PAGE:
I was pentesting a Json Rest API today; the API needs a specific header to be sent:- Content-Type: application/json which doesn't allow CSRF attacks.

The only option I was left with was sending cross domain requests since there is no CORS policy set. However while trying sending xhr POSTs with the "content-type" header the browser sends OPTIONS request to the endpoint and triggers a 403 disallowing to POST. I've tried bypassing this using plain/text and other headers but none of them seems to work.

Do you have any ideas on how to proceed on this? I've heard that sending the same via an SWF file would work but have to try it out.

  • crossdomain.xml can stop flash-based cross-domain leakage
    – dandavis
    Apr 17, 2017 at 22:30
  • This SO answer has a very interesting flowchart diagram on how browser decide to do a pre-flight POST stackoverflow.com/a/29954326/204634
    – lorenzog
    Apr 18, 2017 at 12:50

1 Answer 1


You can use the following content types without CORS access:

  • application/x-www-form-urlencoded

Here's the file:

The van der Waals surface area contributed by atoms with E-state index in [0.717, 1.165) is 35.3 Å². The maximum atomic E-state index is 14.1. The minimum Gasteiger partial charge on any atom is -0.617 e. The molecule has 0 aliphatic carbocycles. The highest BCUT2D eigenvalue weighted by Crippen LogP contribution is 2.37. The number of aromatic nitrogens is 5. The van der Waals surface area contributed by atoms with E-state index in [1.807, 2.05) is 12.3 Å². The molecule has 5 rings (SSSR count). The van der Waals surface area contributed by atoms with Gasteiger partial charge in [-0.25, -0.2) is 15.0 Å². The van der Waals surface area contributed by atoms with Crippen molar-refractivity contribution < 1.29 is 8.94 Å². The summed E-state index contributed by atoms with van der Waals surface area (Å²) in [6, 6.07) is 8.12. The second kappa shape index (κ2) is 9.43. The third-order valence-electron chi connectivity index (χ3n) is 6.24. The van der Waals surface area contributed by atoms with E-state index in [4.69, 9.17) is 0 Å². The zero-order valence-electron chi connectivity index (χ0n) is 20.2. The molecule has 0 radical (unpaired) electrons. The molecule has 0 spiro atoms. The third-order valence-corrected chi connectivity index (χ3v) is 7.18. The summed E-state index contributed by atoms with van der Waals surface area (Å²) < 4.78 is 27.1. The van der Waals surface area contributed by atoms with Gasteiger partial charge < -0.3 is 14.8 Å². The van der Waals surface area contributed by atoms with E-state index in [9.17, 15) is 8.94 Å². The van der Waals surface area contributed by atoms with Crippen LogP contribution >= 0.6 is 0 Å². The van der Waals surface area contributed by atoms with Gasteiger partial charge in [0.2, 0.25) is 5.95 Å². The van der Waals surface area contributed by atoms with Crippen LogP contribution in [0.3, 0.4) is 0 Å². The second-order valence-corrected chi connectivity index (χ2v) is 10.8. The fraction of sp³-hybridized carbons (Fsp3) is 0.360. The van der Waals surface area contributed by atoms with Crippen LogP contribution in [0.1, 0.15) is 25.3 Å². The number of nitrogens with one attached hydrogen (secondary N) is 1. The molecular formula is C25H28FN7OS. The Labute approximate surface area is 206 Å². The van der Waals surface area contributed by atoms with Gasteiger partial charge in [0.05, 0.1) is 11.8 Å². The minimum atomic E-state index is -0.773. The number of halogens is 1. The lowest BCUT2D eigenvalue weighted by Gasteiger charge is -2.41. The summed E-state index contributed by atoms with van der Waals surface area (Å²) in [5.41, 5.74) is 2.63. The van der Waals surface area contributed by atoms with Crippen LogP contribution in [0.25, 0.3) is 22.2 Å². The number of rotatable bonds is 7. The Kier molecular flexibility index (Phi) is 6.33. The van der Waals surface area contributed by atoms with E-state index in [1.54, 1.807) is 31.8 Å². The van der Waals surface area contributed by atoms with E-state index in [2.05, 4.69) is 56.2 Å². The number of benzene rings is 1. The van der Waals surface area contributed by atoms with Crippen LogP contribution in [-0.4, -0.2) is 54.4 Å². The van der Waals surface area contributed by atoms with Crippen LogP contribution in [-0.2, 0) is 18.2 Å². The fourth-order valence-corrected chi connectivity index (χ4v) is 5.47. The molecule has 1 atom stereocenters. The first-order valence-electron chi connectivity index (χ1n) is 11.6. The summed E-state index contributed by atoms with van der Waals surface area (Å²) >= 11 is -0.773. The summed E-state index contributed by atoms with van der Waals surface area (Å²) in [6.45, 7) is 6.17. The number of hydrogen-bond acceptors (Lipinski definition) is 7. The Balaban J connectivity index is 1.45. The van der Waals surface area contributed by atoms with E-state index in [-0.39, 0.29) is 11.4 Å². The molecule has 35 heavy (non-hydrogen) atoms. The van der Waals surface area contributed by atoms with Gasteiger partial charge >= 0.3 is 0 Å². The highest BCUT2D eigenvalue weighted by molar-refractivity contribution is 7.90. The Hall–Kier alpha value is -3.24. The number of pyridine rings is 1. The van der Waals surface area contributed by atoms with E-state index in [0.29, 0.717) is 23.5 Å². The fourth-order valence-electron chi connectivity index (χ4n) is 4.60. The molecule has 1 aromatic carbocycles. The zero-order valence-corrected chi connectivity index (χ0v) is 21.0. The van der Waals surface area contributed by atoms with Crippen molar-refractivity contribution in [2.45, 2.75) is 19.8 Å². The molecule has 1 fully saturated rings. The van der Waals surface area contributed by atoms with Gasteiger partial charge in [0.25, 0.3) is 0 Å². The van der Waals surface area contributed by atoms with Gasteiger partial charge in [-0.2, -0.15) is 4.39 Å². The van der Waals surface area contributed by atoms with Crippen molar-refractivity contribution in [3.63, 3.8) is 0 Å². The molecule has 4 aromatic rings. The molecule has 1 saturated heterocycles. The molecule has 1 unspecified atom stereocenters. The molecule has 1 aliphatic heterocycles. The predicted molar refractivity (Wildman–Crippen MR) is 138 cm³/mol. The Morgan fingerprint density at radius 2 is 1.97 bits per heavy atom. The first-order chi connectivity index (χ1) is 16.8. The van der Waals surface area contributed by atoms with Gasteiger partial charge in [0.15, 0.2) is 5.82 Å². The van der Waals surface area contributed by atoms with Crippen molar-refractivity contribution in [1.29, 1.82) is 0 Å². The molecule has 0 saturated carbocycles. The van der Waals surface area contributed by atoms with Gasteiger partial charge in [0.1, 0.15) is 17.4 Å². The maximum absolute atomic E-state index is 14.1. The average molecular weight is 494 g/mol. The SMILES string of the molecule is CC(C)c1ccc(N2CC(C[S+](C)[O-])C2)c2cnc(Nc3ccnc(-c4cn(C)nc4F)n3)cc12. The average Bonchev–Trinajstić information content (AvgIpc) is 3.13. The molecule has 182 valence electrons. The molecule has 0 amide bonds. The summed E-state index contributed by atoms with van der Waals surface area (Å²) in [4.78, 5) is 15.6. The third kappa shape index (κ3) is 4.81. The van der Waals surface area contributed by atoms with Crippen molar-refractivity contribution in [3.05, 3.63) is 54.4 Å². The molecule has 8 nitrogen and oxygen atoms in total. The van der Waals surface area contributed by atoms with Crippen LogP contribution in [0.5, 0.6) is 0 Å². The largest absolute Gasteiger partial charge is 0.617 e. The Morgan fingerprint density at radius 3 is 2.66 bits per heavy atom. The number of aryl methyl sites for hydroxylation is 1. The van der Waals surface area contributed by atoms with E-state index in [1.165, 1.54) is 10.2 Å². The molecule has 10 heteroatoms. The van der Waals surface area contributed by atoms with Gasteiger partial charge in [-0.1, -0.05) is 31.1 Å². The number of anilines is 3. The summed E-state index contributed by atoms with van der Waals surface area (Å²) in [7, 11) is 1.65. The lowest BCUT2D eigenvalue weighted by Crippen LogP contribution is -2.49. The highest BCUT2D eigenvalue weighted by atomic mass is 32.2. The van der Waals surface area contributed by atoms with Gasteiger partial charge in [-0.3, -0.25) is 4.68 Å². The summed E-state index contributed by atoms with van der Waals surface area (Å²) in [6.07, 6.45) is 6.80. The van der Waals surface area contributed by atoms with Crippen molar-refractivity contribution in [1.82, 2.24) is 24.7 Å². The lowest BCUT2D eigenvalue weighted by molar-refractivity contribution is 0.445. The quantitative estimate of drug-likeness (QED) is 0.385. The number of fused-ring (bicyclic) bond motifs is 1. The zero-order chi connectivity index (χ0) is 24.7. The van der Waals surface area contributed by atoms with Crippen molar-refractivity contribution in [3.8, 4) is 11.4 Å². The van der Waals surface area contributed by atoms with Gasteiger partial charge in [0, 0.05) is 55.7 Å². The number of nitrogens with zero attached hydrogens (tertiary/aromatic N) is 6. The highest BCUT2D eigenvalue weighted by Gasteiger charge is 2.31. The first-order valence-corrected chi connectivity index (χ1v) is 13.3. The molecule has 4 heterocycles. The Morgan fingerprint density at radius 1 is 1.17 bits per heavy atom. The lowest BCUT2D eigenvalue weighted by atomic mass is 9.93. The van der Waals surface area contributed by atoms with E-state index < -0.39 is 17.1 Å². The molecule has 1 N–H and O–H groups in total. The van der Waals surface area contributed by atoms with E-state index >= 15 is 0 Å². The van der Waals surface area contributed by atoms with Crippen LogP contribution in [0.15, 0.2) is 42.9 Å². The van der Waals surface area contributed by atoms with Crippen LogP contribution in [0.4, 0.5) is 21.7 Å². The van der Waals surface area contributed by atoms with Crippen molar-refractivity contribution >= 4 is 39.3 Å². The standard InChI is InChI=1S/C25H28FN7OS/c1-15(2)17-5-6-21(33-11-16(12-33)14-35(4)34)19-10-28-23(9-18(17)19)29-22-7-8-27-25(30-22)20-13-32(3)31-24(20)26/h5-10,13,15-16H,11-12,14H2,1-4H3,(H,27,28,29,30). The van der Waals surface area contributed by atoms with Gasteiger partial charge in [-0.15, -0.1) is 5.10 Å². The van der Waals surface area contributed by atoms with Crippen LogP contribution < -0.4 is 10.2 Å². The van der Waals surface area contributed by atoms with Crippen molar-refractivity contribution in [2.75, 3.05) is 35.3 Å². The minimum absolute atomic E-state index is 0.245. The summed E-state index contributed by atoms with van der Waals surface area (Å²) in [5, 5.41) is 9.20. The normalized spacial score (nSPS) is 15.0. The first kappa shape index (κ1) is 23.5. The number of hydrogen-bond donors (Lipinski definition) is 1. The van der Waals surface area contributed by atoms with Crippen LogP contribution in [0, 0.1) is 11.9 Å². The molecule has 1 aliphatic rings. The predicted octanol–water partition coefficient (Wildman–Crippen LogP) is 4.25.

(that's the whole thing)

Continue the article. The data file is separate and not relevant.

• multipart/form-data
  • text/plain

You can try a couple of things:

  • Try sending valid JSON with another content type. Some implementations don't look at the content type.
  • Try sending valid form data with the correct content type. Some implementations accept multiple ways to send the data.

If the application really needs the application/json content type, it is not possible to send a cross-origin request.

  • Thanks @sjoerd , will look into it, I have a silly doubt here, why is the browser only protecting content-type application/json and triggering OPTIONS only on json and why not for other headers like application/x-www-form-urlencoded , does that mean the browser only protects JSON APIS from CORS attacks and not normal Web app Post request ?
    – StackB00m
    Apr 17, 2017 at 20:18
  • 1
    @StackB00m: Basically request that cannot be made via a FORM tag are protected by OPTIONS - i.e. those that were possible cross-domain before CORS. See this answer for more details. Apr 17, 2017 at 21:28
  • note that those requests can only arrive; they cannot transmit any response to JS without CORS, just like a hidden form tag.
    – dandavis
    Apr 17, 2017 at 22:01
  • Another trick is to smuggle the content type expected by the server in the MIME type parameters, e.g. text/plain; application/json and hope that the server only checks that the request's content type contains the expected content type. More about this trick elsewhere.
    – jub0bs
    Dec 31, 2021 at 11:00

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